Saluki Kids Academy kicks off second year Saluki_7/30_vnd

By Gus Bode

Crouched on the bank of Campus Lake, Curtis Lee Gibbs, 11, stared intently at his bobber as it wavered slightly from the fish just underneath the surface, taunting him to reel in too soon.

The bobber darted beneath the surface, and as Gibbs jerked the pole, the hook came flying out of the water, but the fish had already made off with his bait.

It was the third time in a row this particular fish had eluded Gibbs, but as a seasoned fisherman, having fished since he was 7, he was not about to give up. After all, with three fish under his belt, he had already pulled in more than any of the other kids in the Saluki Kids Academy that day.

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“I’ve been very impressed with his abilities,” said Paul McKnight, a youth development educator from the University of Illinois. “You can really tell he’s an experienced fisherman.”

McKnight was in his sixth day at the camp, teaching more than 200 children the basics of casting, baiting and the safety of fishing, as well as mending hundreds of broken lines and fishing bobbers and hooks out of nearby logs, trees and the occasional finger.

However, fishing was only one activity during the two-week camp. The children also participated in units of art, architecture, drama, ceramics, music, aviation, biology and geography.

The camp, funded through private and corporate donations, provided activities for children from low-income families in the fourth through sixth grades.

“Our basic goal is to provide academic and cultural enrichment for children from Southern Illinois communities that originally would not get the chance to come here,” said Keith Hillkirk, dean of the College of Education.

McKnight said the camp also serves as a vehicle for youth development, encouraging children to make healthy choices and learn life skills such as ethics, responsibility, respect for wildlife and good decision making.

“A lot of kids are from the two poorest counties in the state – Alexander and Pulaski,” McKnight said. “They’ve got a lot of things going against them, and so we try to give them things to do they can enjoy. It is especially important in the summer when they are not in school and could make some bad decisions.”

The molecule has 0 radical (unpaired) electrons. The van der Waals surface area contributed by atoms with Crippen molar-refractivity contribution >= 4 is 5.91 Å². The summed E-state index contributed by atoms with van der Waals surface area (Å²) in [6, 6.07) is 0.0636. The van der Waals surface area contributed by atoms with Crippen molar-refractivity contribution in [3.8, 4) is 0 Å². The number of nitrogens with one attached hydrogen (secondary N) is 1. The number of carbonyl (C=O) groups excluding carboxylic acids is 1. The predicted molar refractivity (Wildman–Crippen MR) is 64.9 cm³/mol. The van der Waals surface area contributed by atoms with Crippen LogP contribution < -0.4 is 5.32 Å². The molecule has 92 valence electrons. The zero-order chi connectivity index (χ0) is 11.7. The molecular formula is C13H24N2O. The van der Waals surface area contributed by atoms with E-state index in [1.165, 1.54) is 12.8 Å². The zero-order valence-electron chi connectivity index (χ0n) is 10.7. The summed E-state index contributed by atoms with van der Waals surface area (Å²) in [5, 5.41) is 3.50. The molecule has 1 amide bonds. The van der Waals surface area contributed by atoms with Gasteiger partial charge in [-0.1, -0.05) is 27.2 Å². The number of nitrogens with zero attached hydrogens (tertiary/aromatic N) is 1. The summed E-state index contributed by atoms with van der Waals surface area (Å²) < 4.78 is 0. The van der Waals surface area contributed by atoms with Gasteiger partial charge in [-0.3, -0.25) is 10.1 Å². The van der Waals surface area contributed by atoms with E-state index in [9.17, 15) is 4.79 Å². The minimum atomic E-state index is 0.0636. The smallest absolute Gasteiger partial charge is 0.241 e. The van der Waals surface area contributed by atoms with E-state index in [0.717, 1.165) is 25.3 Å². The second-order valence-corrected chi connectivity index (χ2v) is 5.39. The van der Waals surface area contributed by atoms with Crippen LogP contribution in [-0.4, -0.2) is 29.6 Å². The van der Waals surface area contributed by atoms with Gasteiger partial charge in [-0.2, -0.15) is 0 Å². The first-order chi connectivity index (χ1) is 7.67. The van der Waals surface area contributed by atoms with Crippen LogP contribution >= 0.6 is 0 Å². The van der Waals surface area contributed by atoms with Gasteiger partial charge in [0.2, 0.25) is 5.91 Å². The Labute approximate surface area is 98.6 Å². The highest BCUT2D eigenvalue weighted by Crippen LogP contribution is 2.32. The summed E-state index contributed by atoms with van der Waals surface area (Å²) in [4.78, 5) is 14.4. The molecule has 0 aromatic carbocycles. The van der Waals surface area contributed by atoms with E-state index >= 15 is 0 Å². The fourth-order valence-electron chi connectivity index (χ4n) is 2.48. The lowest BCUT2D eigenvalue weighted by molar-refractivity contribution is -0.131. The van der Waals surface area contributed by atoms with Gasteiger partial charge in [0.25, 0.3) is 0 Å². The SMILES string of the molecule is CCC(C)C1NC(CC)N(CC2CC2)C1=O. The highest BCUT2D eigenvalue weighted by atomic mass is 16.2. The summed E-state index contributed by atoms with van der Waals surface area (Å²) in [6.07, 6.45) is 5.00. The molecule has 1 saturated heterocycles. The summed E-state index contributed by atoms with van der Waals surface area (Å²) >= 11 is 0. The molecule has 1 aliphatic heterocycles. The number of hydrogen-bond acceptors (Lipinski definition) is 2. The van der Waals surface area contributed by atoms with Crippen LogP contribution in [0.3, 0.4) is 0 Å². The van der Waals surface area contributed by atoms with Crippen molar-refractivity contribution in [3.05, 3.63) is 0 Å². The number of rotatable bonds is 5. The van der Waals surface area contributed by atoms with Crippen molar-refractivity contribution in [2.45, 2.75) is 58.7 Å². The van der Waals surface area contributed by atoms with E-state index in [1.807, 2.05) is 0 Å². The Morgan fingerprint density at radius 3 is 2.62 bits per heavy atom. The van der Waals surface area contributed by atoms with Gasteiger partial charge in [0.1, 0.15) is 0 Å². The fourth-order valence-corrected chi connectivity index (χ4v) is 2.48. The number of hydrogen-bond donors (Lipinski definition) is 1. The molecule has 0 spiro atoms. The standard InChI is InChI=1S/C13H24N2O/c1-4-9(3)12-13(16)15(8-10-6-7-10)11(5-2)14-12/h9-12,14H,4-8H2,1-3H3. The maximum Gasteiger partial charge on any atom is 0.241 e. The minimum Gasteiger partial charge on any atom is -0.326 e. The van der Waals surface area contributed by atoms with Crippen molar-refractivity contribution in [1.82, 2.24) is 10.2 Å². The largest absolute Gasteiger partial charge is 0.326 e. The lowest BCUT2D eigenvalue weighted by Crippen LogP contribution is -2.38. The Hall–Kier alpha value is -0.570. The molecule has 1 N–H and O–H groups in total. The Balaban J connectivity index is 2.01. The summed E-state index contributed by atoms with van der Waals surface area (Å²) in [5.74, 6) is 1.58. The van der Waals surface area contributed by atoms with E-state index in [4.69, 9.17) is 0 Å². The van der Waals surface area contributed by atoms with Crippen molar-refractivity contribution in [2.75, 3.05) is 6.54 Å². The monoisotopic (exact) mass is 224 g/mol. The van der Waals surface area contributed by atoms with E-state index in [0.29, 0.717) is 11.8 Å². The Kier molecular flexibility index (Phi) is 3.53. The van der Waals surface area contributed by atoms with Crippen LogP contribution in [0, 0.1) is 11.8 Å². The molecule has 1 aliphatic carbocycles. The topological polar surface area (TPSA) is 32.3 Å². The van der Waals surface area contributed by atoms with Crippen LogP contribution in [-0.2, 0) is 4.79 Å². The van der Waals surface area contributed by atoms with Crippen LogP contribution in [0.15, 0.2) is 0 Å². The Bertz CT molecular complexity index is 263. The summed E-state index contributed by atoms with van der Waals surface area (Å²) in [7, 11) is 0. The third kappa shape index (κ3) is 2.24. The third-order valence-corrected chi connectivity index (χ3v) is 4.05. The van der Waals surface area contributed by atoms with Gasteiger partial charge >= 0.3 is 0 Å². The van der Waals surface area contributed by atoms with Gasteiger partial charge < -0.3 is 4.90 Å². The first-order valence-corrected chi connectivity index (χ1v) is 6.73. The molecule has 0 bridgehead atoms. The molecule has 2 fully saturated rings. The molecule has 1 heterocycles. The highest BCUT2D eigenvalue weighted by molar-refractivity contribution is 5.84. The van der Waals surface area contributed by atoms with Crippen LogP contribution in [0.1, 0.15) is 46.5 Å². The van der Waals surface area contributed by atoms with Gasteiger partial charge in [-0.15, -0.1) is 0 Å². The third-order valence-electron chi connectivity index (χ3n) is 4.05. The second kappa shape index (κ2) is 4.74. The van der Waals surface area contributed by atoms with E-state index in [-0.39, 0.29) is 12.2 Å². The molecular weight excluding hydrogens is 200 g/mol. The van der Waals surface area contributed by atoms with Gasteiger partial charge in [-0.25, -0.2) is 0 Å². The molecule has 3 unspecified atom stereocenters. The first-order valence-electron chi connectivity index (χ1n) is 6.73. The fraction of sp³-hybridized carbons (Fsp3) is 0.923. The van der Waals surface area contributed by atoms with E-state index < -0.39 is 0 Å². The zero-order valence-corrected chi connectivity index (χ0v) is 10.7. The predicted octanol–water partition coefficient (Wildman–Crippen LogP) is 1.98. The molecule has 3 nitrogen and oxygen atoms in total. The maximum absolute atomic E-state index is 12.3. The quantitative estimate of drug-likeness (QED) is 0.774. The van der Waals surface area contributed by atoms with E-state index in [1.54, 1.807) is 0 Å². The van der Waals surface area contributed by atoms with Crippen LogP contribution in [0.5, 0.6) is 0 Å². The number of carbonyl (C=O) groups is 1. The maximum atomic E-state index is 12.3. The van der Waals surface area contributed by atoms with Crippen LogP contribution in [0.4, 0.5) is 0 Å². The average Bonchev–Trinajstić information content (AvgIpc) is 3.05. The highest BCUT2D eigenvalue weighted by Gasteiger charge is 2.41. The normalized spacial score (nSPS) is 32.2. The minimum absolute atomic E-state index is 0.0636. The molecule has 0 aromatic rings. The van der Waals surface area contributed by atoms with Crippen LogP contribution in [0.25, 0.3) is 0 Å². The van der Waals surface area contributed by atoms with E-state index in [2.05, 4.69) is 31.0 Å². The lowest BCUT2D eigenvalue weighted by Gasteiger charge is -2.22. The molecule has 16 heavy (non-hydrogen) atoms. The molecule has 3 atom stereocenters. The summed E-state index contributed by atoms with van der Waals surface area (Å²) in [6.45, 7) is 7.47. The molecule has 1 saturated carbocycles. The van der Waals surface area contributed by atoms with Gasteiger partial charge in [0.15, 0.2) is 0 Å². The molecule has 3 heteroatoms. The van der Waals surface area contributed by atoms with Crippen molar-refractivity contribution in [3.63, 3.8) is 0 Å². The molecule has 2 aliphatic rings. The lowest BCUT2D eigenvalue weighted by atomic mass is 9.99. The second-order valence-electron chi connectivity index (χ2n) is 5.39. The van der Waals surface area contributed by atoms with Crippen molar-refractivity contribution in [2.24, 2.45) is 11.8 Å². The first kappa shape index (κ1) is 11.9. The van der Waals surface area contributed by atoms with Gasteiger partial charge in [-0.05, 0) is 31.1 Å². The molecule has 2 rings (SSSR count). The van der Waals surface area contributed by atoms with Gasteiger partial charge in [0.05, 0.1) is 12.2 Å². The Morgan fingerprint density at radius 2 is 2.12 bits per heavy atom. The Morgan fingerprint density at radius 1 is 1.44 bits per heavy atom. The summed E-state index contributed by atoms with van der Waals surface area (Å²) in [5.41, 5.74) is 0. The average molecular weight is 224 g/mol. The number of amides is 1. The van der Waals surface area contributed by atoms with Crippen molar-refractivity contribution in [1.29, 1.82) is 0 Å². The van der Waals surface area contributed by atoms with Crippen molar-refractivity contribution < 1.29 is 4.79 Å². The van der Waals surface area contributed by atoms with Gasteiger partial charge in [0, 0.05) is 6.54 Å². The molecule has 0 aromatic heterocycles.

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The camp, in its second year, was modeled after a program at Ohio University called Kids on Campus in the hopes of providing permanent outreach to kids, families, and communities, according to Hillkirk.

Several universities and state organizations collaborated to sponsor the camp for the children. Half of the children travel to Shawnee Community College during the second week to attend activities on its campus.

“It is important to introduce them to the university and what it has to offer,” Hillkirk said. “Hopefully they will feel a connection and stay in school to go to a community college or university.”

The Illinois Department of Natural Resources also played an active role in providing activities for the children. In late May, the department released almost 3,000 bluegill, sunfish, and small catfish into a netted-off section of Campus Lake so they would grow big enough for the children to catch during the camp.

It also provided the fishing rods, reels, bait and tackle used during the daily two-hour fishing expeditions.

It was tackle that was greatly appreciated as Gibbs marched back with an empty line and his hook and bobber surrendered to a fallen log.

“[The fish] took it under the log and snapped my line right off,” Gibbs explained as he deftly attached a new bobber to his line. “It sure was a big one though. I’ll get him this time.”

McKnight said the goal is to have children make fishing a lifetime hobby and involve their family.

“It’s an outstanding program,” he said. “I’m thrilled they started it, and I hope they continue it.”

Reporter Valerie N. Donnals can be reached at [email protected]

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